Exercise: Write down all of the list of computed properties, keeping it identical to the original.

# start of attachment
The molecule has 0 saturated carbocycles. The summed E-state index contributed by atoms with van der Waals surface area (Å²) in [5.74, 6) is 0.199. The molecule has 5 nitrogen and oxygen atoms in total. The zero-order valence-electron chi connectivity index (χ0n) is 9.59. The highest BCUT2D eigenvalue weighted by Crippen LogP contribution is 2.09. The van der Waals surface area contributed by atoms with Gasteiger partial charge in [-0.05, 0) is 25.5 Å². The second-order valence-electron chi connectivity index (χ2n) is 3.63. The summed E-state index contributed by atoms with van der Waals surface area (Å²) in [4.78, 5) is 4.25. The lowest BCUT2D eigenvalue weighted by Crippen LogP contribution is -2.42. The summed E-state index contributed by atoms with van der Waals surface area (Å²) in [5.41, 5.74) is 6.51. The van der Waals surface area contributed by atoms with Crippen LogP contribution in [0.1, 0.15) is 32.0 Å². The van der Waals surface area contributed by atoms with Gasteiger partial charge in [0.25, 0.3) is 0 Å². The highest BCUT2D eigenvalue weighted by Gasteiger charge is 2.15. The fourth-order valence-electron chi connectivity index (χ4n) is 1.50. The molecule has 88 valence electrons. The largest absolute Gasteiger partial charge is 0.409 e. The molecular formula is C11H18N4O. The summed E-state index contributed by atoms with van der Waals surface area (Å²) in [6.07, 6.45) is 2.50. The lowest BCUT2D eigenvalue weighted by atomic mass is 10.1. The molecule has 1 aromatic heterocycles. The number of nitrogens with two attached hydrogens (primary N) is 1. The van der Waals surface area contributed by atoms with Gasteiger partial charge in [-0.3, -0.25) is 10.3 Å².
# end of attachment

The molecule has 0 saturated carbocycles. The summed E-state index contributed by atoms with van der Waals surface area (Å²) in [5.74, 6) is 0.199. The molecule has 5 nitrogen and oxygen atoms in total. The zero-order valence-electron chi connectivity index (χ0n) is 9.59. The highest BCUT2D eigenvalue weighted by Crippen LogP contribution is 2.09. The van der Waals surface area contributed by atoms with Gasteiger partial charge in [-0.05, 0) is 25.5 Å². The second-order valence-electron chi connectivity index (χ2n) is 3.63. The summed E-state index contributed by atoms with van der Waals surface area (Å²) in [4.78, 5) is 4.25. The lowest BCUT2D eigenvalue weighted by Crippen LogP contribution is -2.42. The summed E-state index contributed by atoms with van der Waals surface area (Å²) in [5.41, 5.74) is 6.51. The van der Waals surface area contributed by atoms with Crippen LogP contribution in [0.1, 0.15) is 32.0 Å². The van der Waals surface area contributed by atoms with Gasteiger partial charge in [0.25, 0.3) is 0 Å². The highest BCUT2D eigenvalue weighted by Gasteiger charge is 2.15. The fourth-order valence-electron chi connectivity index (χ4n) is 1.50. The molecule has 88 valence electrons. The largest absolute Gasteiger partial charge is 0.409 e. The molecular formula is C11H18N4O. The summed E-state index contributed by atoms with van der Waals surface area (Å²) in [6.07, 6.45) is 2.50. The lowest BCUT2D eigenvalue weighted by atomic mass is 10.1. The molecule has 1 aromatic heterocycles. The number of nitrogens with two attached hydrogens (primary N) is 1. The van der Waals surface area contributed by atoms with Gasteiger partial charge in [-0.3, -0.25) is 10.3 Å².